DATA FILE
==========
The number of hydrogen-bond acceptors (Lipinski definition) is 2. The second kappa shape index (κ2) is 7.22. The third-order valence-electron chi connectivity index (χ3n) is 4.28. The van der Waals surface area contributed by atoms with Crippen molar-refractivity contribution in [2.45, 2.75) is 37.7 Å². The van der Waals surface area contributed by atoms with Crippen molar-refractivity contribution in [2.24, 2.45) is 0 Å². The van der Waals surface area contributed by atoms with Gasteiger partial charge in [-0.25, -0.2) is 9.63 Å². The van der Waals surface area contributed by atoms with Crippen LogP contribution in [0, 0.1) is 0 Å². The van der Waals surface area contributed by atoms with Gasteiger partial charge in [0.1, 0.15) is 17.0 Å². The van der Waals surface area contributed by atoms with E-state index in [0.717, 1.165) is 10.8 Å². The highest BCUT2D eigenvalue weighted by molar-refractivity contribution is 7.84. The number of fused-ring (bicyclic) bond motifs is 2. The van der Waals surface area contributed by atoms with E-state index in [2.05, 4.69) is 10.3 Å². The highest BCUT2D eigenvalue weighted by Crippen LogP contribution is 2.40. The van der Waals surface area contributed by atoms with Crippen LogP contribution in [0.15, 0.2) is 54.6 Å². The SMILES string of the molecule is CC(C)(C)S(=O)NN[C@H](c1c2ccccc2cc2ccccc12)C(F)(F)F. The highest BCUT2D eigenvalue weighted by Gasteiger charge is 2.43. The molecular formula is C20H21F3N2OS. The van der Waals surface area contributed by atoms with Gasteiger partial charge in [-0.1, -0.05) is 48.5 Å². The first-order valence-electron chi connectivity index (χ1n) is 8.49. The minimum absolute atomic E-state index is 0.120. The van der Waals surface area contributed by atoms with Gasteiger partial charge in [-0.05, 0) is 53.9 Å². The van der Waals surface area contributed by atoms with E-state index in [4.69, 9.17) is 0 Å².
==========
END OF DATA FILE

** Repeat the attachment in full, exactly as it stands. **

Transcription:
The number of hydrogen-bond acceptors (Lipinski definition) is 2. The second kappa shape index (κ2) is 7.22. The third-order valence-electron chi connectivity index (χ3n) is 4.28. The van der Waals surface area contributed by atoms with Crippen molar-refractivity contribution in [2.45, 2.75) is 37.7 Å². The van der Waals surface area contributed by atoms with Crippen molar-refractivity contribution in [2.24, 2.45) is 0 Å². The van der Waals surface area contributed by atoms with Gasteiger partial charge in [-0.25, -0.2) is 9.63 Å². The van der Waals surface area contributed by atoms with Crippen LogP contribution in [0, 0.1) is 0 Å². The van der Waals surface area contributed by atoms with Gasteiger partial charge in [0.1, 0.15) is 17.0 Å². The van der Waals surface area contributed by atoms with E-state index in [0.717, 1.165) is 10.8 Å². The highest BCUT2D eigenvalue weighted by molar-refractivity contribution is 7.84. The number of fused-ring (bicyclic) bond motifs is 2. The van der Waals surface area contributed by atoms with E-state index in [2.05, 4.69) is 10.3 Å². The highest BCUT2D eigenvalue weighted by Crippen LogP contribution is 2.40. The van der Waals surface area contributed by atoms with Crippen LogP contribution in [0.15, 0.2) is 54.6 Å². The SMILES string of the molecule is CC(C)(C)S(=O)NN[C@H](c1c2ccccc2cc2ccccc12)C(F)(F)F. The highest BCUT2D eigenvalue weighted by Gasteiger charge is 2.43. The molecular formula is C20H21F3N2OS. The van der Waals surface area contributed by atoms with Gasteiger partial charge in [-0.1, -0.05) is 48.5 Å². The first-order valence-electron chi connectivity index (χ1n) is 8.49. The minimum absolute atomic E-state index is 0.120. The van der Waals surface area contributed by atoms with Gasteiger partial charge in [-0.05, 0) is 53.9 Å². The van der Waals surface area contributed by atoms with E-state index in [4.69, 9.17) is 0 Å².